RALEIGH — The N.C. State University Board of Trustees approved tuition increases Friday of $290 per year for in-state students and $580 for out-of-state students.
The increases were recommended by Chancellor Randy Woodson, and must be approved by the UNC Board of Governors and the General Assembly before they take effect.
The increases were smaller than those suggested by a university tuition review committee composed of faculty, staff and students, and headed by Provost Warwick Arden and Student Body President Andy Walsh. That committee had recommended that Woodson raise tuition by $374 a year, or 6.5 percent, for in-state undergraduates and $748 for in-state graduate students and all out-of-state students.
The amount of financial support the university receives from the state has been cut repeatedly in recent years – though not for the current school year – and the Board of Governors has allowed the universities to make up some of the decline with higher tuition.
Woodson said it was important to hold down those increases as much as possible, though particularly given NCSU’s mission as a land grant university.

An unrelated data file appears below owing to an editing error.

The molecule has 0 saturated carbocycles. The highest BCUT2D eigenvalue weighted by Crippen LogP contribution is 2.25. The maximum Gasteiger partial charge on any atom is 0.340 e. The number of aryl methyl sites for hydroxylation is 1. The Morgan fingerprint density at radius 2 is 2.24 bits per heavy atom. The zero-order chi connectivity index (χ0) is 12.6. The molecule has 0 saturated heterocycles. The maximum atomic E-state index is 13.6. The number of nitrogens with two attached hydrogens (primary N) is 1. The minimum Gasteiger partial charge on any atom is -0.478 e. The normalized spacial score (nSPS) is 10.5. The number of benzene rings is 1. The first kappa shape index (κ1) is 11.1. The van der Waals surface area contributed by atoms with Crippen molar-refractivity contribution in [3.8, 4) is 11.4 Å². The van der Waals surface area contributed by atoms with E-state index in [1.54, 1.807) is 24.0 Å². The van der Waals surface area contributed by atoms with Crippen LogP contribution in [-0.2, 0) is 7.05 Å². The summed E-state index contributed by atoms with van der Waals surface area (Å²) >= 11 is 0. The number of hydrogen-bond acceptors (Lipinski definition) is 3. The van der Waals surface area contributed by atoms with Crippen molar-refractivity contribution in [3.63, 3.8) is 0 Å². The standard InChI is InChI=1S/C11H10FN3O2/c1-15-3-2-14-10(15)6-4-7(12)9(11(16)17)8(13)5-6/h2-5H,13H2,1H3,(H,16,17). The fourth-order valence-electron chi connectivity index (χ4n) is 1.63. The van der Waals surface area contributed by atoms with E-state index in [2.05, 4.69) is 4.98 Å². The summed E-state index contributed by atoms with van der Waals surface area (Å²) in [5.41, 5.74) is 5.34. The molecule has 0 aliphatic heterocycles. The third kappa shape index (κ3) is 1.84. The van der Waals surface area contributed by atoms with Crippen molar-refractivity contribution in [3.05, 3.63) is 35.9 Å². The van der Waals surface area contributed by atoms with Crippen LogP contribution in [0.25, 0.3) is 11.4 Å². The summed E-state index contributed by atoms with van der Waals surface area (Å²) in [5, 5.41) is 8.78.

“We need to be careful to do all that we can to remain as affordable as is practical for our students and their families,” Woodson said in an interview. “We also need to send a message that we’re continuing to work on finding administrative cost savings so that we can wring as much as possible out of the budget we have.”
The increases the trustees approved represent a 5.1 percent increase for in-state undergraduates, 4.2 percent for in-state graduate students, and about 3.1 percent for out-of-state undergraduate and graduate students.
In-state undergraduate tuition would be $6,038 for the 2013-14 academic year, while in-state graduate tuition would be $7,173. Out-of-state undergraduate tuition would be $19,493, and out-of-state graduate students would pay $19,511.
Fees also would rise, by about $129 for all students. For undergraduates taking a full class load, that would bring the total to $2,168. Fees for full-time graduate students would be $2,179. Students pursuing fewer credit hours pay less in fees.
The board also approved even higher “premium tuition” increases for students in certain programs that are particularly costly to offer in the Poole College of Management, the College of Design and the College of Physical and Mathematical Sciences.
Premium tuition was approved for the graduate certificate in biosciences management in the College of Management and the master’s degree program in financial mathematics in the College of Physical and Mathematical Sciences. Some programs in the College of Design already charging premium tuition had those premiums increased.